Charles M. Tatelbaum, a nationally prominent bankruptcy lawyer who practiced in the Tampa Bay area for a number of years, has been suspended by his Miami law firm after he was arrested Friday and charged with insurance fraud.
The State Attorney's Office in Collier County has charged Tatelbaum with naming his ex-wife as a co-recipient of health care benefits while he worked at a prior law firm in Naples. The couple was divorced in 1996, but Tatelbaum allegedly listed ex-wife Donna Tatelbaum as his legal spouse on insurance documents in April 1999. Tatelbaum was responsible for providing insurance for his ex-wife under the divorce decree, according to the State Attorney's Office.
Donna Tatelbaum allegedly received $5,061 in health insurance benefits from the arrangement, the State Attorney's Office said. The insurance-fraud charge was brought to light by a woman Tatelbaum married in 1997.
"I do deny the charges," Tatelbaum, 60, said before learning of his suspension.
Tatelbaum joined Shutts & Bowen's bankruptcy/creditors' rights practice last month from Cummings & Lockwood, where he worked since 1998 in its Tampa, Hartford, Conn., and Naples offices. From 1990 to 1998, Tatelbaum practiced at Johnson, Blakely, Pope, Bokor, Ruppel & Burns of Clearwater, and before that, at Kass Hodges and Massari of Tampa.
Tatelbaum served as a special examiner in the Southeast Banking Corp. bankruptcy in the early '90s, testified several times before Congress about bankruptcy reform and authored some key changes to the U.S. Bankruptcy Code. In a June 1997 opinion piece published by the St. Petersburg Times, Tatelbaum blamed the "spending, savings, payment and moral habits" of Americans under age 50 for the massive increase in personal bankruptcies.
Shutts & Bowen's five-member executive committee met Monday evening and decided to suspend Tatelbaum with pay until the matter is resolved, said Bowman Brown, the committee's chairman.
"Insurance fraud charges are serious charges, and we want to be sure he's the kind of person appropriately associated with our firm," Brown said.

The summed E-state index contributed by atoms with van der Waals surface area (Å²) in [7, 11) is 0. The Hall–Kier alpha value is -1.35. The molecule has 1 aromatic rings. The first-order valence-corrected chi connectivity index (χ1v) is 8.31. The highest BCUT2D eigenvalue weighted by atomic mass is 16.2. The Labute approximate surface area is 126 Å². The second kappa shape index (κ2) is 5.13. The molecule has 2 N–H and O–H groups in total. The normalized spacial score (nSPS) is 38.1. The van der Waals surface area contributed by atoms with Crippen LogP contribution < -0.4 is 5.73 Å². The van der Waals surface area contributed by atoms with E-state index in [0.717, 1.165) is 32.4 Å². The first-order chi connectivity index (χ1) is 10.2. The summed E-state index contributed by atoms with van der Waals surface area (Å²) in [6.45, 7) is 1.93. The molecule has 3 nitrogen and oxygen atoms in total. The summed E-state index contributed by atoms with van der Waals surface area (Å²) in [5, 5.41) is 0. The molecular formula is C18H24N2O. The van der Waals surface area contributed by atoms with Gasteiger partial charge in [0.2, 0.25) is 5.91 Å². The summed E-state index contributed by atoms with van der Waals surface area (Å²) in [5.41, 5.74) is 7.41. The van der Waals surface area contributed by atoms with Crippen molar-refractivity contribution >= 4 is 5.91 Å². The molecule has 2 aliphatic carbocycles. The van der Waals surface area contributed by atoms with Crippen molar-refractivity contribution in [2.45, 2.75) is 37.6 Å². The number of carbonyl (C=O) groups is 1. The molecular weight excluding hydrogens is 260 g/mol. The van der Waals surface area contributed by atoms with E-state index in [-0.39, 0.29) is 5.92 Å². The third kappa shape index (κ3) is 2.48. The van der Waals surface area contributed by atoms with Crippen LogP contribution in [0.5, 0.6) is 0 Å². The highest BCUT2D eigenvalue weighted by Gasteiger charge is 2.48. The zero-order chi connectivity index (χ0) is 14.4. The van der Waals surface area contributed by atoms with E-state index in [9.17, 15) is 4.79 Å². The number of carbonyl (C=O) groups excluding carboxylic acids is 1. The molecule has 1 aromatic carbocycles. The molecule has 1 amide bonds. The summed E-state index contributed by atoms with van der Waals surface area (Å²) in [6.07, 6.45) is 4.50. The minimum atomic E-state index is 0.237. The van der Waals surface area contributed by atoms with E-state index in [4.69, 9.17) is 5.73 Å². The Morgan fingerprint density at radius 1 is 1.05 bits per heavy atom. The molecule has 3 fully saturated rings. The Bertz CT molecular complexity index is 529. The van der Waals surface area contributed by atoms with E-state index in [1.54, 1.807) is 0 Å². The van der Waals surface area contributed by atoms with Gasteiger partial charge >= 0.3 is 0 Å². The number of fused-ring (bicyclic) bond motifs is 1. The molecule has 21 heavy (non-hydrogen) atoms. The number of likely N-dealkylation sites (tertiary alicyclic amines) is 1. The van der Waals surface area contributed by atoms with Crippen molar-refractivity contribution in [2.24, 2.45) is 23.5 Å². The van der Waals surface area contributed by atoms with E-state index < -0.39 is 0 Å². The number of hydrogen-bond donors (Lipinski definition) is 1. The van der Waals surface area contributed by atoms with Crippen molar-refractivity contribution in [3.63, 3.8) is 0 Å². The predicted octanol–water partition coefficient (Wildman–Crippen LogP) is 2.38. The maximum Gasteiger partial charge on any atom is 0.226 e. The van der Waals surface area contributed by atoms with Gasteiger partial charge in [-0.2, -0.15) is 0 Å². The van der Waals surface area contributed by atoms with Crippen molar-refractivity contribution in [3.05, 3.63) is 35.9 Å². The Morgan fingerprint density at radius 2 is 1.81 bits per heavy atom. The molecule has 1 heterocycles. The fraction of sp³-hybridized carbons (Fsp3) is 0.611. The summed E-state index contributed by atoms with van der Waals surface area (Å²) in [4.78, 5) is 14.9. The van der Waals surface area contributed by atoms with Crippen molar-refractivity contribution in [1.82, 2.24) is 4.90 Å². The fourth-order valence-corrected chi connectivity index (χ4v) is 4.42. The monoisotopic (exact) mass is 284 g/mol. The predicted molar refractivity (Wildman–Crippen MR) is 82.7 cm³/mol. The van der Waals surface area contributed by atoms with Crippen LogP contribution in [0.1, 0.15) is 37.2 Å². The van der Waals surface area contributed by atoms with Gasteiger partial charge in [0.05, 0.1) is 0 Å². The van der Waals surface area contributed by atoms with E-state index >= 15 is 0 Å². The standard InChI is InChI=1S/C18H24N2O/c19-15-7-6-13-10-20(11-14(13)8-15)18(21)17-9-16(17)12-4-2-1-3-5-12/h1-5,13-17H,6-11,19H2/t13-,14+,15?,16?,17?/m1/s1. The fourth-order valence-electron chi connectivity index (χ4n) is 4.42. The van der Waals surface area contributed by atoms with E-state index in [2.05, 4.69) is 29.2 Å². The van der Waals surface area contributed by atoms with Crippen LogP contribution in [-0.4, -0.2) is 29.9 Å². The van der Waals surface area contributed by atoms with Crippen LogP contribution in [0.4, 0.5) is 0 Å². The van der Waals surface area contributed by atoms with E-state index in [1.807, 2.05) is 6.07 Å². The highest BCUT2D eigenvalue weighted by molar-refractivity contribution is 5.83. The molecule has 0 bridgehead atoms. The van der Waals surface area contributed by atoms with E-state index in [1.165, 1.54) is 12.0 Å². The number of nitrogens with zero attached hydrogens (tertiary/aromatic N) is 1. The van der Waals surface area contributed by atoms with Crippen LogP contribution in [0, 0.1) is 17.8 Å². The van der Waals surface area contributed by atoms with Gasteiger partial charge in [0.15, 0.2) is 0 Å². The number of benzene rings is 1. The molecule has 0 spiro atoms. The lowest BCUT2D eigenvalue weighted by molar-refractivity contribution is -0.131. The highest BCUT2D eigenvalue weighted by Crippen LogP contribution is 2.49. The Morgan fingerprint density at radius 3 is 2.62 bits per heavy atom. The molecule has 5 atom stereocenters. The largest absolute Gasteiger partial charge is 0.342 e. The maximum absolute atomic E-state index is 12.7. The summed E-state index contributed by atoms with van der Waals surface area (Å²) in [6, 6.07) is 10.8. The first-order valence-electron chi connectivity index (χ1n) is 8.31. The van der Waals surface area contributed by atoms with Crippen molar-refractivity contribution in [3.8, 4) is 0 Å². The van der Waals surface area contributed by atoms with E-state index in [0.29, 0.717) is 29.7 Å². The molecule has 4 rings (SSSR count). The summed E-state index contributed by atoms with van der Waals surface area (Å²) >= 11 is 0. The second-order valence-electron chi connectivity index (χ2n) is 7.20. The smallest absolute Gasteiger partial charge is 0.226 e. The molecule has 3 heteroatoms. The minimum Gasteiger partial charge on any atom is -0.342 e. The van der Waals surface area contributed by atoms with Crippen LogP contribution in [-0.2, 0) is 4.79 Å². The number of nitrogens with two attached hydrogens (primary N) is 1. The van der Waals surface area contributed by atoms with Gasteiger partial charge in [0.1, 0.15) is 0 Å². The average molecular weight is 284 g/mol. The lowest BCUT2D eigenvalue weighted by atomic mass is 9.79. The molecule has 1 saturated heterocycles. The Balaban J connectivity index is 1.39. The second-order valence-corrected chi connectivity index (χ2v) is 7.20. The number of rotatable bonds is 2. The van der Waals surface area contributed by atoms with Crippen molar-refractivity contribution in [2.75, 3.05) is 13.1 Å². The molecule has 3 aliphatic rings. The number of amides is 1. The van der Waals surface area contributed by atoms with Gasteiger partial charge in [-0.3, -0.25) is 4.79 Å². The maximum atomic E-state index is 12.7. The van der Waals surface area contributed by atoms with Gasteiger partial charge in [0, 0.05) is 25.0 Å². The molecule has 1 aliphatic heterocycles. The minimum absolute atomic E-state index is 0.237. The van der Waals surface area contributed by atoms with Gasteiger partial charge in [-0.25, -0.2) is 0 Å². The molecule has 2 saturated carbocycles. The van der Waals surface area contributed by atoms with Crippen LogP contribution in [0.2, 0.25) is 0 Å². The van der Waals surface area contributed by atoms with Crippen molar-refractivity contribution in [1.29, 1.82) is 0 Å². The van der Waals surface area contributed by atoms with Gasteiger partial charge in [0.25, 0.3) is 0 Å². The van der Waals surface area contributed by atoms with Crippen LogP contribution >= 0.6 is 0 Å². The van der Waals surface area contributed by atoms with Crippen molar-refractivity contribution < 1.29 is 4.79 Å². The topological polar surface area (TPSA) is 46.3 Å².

Shutts & Bowen conducted an extensive background check on Tatelbaum, as it does with all lawyers who join the firm, Brown said. The firm checked Tatelbaum's references, as well as criminal and Florida Bar records.
"We found everything to be in order," Brown said. "I don't know what more we could have done."
The Florida Bar has been monitoring Tatelbaum for at least six months.
"It was brought to our attention back in September and we did open a file," said Debra Davis, assistant staff counsel for the Florida Bar's Tampa office.
If convicted of insurance fraud, a third-degree felony, Tatelbaum could face a suspension or disbarment.
Tatelbaum left Cummings & Lockwood last month because of the insurance fraud matter, Lawrence A. Farese, managing partner of the Connecticut-based firm's Naples office, told the Naples News on Saturday. Brown said Tatelbaum had an obligation to disclose the matter to Shutts & Bowen.
Asked whether he was embarrassed about the incident, Brown said: "This isn't the way we would have liked this to turn out, or expected it to turn out."
Before Shutts & Bowen issued the suspension, Tatelbaum's criminal lawyer was hopeful the firm would not take any action.
"I would hope a law firm would believe in due process and the Constitution, and that you're innocent until proven guilty, and that they would stand by him through this process," said Jerry Berry, Tatelbaum's lawyer in Naples.
Berry blamed the criminal charges on Tatelbaum's estranged wife, Jane Dunn. She raised the insurance fraud charges in a letter to BlueCross BlueShield of Florida's investigative unit, which turned the matter over to the state Department of Insurance. Tatelbaum and Dunn were married in May 1997, the Naples News reported.
Efforts to reach Donna Tatelbaum and Jane Dunn were unsuccessful.
_ Times staff writer Scott Barancik contributed to this report.